Westwood One released this salute to Brad Saul. We reprint it in whole.
Brad Saul, radio and media entrepreneur died Friday evening, December 4, 2015, at his home in Chicago. He was 55 and had battled multiple sclerosis for 25 years. Brad is survived by his wife Debbie, and his three 16-year-old triplets, Gabrielle, Brennan and Griffen.
Brad always had multiple ventures and businesses. Saul was president and CEO of WebTalkRadio.net, a leading podcasting platform and CEO of Matrix Media, which developed and distributed radio programming for syndication. Saul was also the President of Chicago Disability Transit, which provided on-demand paratransit services for people with disabilities in Chicago.
At a Saturday morning street fair in the early 1970s, 13-year-old Brad Saul encountered WLTD(AM)’s Chuck Schaden broadcasting “Those Were the Days,” a nostalgia show. At Schaden’s invitation, young Brad guest hosted Schaden’s “Radio for Kids.” Sensing the appetite for old time radio programs, the young entrepreneur took an ad in a magazine for “radio nostalgia” programs and was flooded with orders for cassette copies of the program. The spark had been lit.
Saul began college at the University of Missouri but when a job offer from WBBM(AM) Chicago was presented, he transferred to Northwestern University. For the next three years, Saul juggled his studies with general manager positions at WEEF(AM) in Highland Park, Ill., and WONX(AM) in Evanston, Ill. Brad earned a graduate degree in Radio-TV-Film from Northwestern, and a law degree from Loyola University.
As a radio station general manager, Saul recognized the challenges faced by local stations to provide quality public service programming. He knew that in Chicago, he could produce better programming for the stations, and offer them on a barter basis. Saul’s first company, Public Interest Affiliates, was born.
In the 1980s, airline deregulation provided another syndication opportunity for Saul. Public Interest Affiliates provided airlines with audio and video programming. Business boomed. PIA became the largest provider of in-flight programming serving United Airlines, TWA, American Airlines, Eastern and others.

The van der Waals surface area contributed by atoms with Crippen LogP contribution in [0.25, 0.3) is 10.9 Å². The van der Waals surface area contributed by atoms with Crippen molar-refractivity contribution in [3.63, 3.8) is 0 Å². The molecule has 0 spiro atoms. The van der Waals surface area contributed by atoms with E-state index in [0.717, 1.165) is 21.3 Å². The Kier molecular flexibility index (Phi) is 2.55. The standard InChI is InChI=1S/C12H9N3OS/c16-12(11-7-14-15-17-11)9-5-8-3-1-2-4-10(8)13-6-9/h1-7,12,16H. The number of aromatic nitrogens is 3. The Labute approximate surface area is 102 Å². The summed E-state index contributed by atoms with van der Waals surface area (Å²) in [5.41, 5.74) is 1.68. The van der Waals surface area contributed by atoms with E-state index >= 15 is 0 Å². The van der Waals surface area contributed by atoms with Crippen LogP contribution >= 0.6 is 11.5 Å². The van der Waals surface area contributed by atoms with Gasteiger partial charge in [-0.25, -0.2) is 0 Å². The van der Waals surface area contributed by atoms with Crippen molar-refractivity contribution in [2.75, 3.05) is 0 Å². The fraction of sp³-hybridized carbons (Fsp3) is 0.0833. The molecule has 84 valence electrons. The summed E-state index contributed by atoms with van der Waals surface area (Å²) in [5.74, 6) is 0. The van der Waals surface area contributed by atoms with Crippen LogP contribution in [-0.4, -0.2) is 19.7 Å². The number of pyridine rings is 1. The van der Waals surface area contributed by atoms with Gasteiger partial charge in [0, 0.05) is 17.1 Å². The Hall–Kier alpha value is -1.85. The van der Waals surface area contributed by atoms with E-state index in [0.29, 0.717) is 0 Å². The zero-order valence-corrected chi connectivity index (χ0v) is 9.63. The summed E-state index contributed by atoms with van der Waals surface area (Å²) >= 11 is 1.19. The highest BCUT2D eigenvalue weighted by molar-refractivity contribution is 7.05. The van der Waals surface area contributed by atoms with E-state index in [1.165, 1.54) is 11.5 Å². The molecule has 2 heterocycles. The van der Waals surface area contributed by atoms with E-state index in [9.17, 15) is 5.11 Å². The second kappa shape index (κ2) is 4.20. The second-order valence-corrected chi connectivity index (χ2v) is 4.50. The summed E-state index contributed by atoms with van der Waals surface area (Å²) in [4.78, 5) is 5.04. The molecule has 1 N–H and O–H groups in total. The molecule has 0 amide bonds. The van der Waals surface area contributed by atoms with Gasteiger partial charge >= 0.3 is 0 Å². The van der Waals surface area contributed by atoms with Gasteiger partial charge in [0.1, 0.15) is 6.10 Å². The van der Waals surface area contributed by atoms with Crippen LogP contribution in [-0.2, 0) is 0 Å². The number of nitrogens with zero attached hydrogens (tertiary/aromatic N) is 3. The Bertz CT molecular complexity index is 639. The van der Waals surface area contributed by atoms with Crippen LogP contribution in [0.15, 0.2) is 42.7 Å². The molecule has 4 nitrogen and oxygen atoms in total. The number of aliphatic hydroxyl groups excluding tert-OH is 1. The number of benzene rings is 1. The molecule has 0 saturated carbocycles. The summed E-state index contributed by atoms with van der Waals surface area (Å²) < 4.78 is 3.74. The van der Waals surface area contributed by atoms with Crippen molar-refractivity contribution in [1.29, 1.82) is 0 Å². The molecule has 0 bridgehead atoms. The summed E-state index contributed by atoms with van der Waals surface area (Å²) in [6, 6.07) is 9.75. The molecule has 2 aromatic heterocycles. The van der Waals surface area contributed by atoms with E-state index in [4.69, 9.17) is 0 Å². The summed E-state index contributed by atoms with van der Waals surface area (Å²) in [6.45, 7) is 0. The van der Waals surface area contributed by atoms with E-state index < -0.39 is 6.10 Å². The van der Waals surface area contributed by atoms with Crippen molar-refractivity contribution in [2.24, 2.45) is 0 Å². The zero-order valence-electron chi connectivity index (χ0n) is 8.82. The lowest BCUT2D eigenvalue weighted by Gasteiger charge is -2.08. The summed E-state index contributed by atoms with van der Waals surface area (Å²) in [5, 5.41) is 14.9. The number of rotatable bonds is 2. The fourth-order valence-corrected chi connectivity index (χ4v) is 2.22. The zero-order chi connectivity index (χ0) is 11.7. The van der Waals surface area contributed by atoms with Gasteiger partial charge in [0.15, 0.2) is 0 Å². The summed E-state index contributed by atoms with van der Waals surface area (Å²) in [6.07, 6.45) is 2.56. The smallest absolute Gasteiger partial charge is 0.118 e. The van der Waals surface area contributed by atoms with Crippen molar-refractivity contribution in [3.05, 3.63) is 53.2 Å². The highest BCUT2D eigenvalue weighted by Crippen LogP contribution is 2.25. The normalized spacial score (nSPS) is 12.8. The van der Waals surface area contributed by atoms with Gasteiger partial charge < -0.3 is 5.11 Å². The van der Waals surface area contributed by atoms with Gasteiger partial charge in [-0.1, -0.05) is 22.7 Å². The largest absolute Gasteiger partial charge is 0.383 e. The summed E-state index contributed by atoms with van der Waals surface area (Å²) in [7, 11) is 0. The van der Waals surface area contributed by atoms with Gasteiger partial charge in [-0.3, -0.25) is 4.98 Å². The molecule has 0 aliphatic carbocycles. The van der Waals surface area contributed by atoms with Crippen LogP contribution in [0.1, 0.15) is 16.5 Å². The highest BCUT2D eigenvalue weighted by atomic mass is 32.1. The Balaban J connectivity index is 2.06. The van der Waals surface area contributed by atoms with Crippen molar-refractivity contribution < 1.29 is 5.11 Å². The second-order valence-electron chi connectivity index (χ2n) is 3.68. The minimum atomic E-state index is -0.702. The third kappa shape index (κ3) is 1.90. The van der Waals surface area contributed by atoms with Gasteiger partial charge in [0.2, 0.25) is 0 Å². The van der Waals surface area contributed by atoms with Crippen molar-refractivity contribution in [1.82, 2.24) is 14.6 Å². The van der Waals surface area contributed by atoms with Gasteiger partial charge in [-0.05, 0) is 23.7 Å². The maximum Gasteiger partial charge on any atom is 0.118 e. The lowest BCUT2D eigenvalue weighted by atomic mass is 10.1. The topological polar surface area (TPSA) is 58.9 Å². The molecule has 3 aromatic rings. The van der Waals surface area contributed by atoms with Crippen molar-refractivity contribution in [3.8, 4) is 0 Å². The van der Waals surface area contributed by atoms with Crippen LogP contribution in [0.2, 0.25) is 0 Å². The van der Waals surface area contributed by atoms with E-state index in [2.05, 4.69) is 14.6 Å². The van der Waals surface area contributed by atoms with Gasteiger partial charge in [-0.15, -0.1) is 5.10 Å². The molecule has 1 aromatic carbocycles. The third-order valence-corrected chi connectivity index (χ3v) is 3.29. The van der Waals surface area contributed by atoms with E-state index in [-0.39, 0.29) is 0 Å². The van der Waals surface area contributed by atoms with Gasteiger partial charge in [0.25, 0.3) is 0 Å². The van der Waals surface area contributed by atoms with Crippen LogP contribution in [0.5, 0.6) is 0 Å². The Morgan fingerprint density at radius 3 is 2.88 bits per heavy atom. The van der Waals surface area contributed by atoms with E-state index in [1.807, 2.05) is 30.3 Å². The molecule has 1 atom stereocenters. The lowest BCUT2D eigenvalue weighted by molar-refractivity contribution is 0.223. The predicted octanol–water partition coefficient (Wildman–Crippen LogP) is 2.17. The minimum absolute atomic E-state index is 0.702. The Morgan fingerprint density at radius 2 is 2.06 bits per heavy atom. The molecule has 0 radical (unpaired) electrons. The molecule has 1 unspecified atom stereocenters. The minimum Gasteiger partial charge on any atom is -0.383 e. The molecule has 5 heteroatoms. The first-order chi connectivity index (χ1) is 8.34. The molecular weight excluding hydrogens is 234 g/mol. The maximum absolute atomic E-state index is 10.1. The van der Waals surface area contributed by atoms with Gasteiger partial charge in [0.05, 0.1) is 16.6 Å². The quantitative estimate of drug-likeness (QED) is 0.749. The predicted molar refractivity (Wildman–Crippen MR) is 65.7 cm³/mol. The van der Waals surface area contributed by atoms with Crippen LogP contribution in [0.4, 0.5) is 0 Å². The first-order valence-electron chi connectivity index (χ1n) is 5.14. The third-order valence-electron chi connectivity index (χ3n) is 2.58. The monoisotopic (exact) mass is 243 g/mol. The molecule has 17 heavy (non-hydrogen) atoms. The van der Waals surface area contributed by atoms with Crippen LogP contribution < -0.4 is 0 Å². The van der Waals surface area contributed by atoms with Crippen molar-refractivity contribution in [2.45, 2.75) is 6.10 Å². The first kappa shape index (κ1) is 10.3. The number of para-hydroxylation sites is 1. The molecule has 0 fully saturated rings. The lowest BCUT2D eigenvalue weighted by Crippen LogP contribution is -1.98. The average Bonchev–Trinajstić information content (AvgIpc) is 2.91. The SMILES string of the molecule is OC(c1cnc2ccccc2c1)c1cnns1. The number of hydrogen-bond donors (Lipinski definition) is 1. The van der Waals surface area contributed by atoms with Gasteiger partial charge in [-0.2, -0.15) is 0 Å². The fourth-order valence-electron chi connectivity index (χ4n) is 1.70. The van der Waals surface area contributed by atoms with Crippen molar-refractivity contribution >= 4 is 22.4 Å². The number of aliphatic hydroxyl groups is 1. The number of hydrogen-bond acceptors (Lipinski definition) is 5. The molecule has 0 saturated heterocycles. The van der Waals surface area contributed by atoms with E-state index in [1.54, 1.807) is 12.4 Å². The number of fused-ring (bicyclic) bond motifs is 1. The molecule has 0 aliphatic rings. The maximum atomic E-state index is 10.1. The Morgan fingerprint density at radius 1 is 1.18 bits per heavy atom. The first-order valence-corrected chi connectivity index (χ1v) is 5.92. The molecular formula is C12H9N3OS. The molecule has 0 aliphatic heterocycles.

Realizing that the NBA was the only professional sports league without a network radio deal, Saul convinced the league to use PIA to create the NBA Radio Network in 1989. All of these amazing professional accomplishments occurred before Brad Saul had turned 30.
Shortly after his 30th birthday, Brad met his wife-to-be, Debbie, who then worked for the NBA. Just a few months later, Saul was diagnosed with multiple sclerosis. Undeterred by the diagnosis, Brad and Debbie married 14 months later and the triplets were born in 1999.
In 2003, Saul recognized the promise of the podcast, short on-demand audio spoken word content consumed on an iPod. He began securing and distributing podcasts via his WebTalkRadio.net platform, a pioneer in the field.
The ever-resourceful Saul established the Radio Center for People With Disabilities to recruit, train and place people with disabilities into radio station jobs. With the help of Yellow Cab Chicago owner Pat Corrigan, Saul established Chicago Disability Transit.
Brad Saul was the ultimate radio entrepreneur despite enormous challenges thrown his way. He told Inside Radio, “I hope there’s a 13-year old out there who will get bitten by the radio bug like I was. The deal I made with God is I’ll be a sport and deal with this disease in this life, but if she does this again in my next life — and I do hope God is a she — I’ll really have a problem.”